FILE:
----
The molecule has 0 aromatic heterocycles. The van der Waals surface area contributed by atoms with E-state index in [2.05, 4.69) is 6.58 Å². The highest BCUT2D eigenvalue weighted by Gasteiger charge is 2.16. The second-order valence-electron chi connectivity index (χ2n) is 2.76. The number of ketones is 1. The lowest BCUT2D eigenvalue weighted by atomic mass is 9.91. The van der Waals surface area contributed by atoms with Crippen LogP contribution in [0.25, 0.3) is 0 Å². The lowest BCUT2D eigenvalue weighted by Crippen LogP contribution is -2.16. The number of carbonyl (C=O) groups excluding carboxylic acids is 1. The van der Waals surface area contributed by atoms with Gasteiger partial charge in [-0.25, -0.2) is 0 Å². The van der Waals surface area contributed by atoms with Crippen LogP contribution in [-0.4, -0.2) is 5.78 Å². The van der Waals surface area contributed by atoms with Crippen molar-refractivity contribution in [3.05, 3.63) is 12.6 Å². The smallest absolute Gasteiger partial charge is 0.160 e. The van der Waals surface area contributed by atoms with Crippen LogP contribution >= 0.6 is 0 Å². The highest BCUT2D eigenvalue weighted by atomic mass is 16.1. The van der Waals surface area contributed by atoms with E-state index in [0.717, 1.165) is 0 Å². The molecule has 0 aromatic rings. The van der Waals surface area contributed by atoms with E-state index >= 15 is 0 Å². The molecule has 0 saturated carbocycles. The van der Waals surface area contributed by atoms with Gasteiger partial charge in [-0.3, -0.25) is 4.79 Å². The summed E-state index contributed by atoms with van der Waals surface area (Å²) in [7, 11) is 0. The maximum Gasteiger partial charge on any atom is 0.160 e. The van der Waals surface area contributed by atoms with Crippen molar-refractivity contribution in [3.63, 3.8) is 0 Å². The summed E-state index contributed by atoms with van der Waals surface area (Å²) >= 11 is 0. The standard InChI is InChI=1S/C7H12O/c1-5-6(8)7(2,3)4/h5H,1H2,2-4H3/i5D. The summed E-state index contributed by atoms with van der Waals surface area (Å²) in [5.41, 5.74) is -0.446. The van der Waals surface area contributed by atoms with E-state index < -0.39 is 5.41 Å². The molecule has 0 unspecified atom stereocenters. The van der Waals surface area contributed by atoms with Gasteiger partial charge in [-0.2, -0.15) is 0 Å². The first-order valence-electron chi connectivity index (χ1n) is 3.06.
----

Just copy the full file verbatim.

The molecule has 0 aromatic heterocycles. The van der Waals surface area contributed by atoms with E-state index in [2.05, 4.69) is 6.58 Å². The highest BCUT2D eigenvalue weighted by Gasteiger charge is 2.16. The second-order valence-electron chi connectivity index (χ2n) is 2.76. The number of ketones is 1. The lowest BCUT2D eigenvalue weighted by atomic mass is 9.91. The van der Waals surface area contributed by atoms with Crippen LogP contribution in [0.25, 0.3) is 0 Å². The lowest BCUT2D eigenvalue weighted by Crippen LogP contribution is -2.16. The number of carbonyl (C=O) groups excluding carboxylic acids is 1. The van der Waals surface area contributed by atoms with Gasteiger partial charge in [-0.25, -0.2) is 0 Å². The van der Waals surface area contributed by atoms with Crippen LogP contribution in [-0.4, -0.2) is 5.78 Å². The van der Waals surface area contributed by atoms with Crippen molar-refractivity contribution in [3.05, 3.63) is 12.6 Å². The smallest absolute Gasteiger partial charge is 0.160 e. The van der Waals surface area contributed by atoms with Crippen LogP contribution >= 0.6 is 0 Å². The highest BCUT2D eigenvalue weighted by atomic mass is 16.1. The van der Waals surface area contributed by atoms with E-state index in [0.717, 1.165) is 0 Å². The molecule has 0 aromatic rings. The van der Waals surface area contributed by atoms with E-state index >= 15 is 0 Å². The molecule has 0 saturated carbocycles. The van der Waals surface area contributed by atoms with Gasteiger partial charge in [-0.3, -0.25) is 4.79 Å². The summed E-state index contributed by atoms with van der Waals surface area (Å²) in [7, 11) is 0. The maximum Gasteiger partial charge on any atom is 0.160 e. The van der Waals surface area contributed by atoms with Crippen molar-refractivity contribution in [3.63, 3.8) is 0 Å². The summed E-state index contributed by atoms with van der Waals surface area (Å²) >= 11 is 0. The standard InChI is InChI=1S/C7H12O/c1-5-6(8)7(2,3)4/h5H,1H2,2-4H3/i5D. The summed E-state index contributed by atoms with van der Waals surface area (Å²) in [5.41, 5.74) is -0.446. The van der Waals surface area contributed by atoms with E-state index < -0.39 is 5.41 Å². The molecule has 0 unspecified atom stereocenters. The van der Waals surface area contributed by atoms with Gasteiger partial charge in [-0.2, -0.15) is 0 Å². The first-order valence-electron chi connectivity index (χ1n) is 3.06.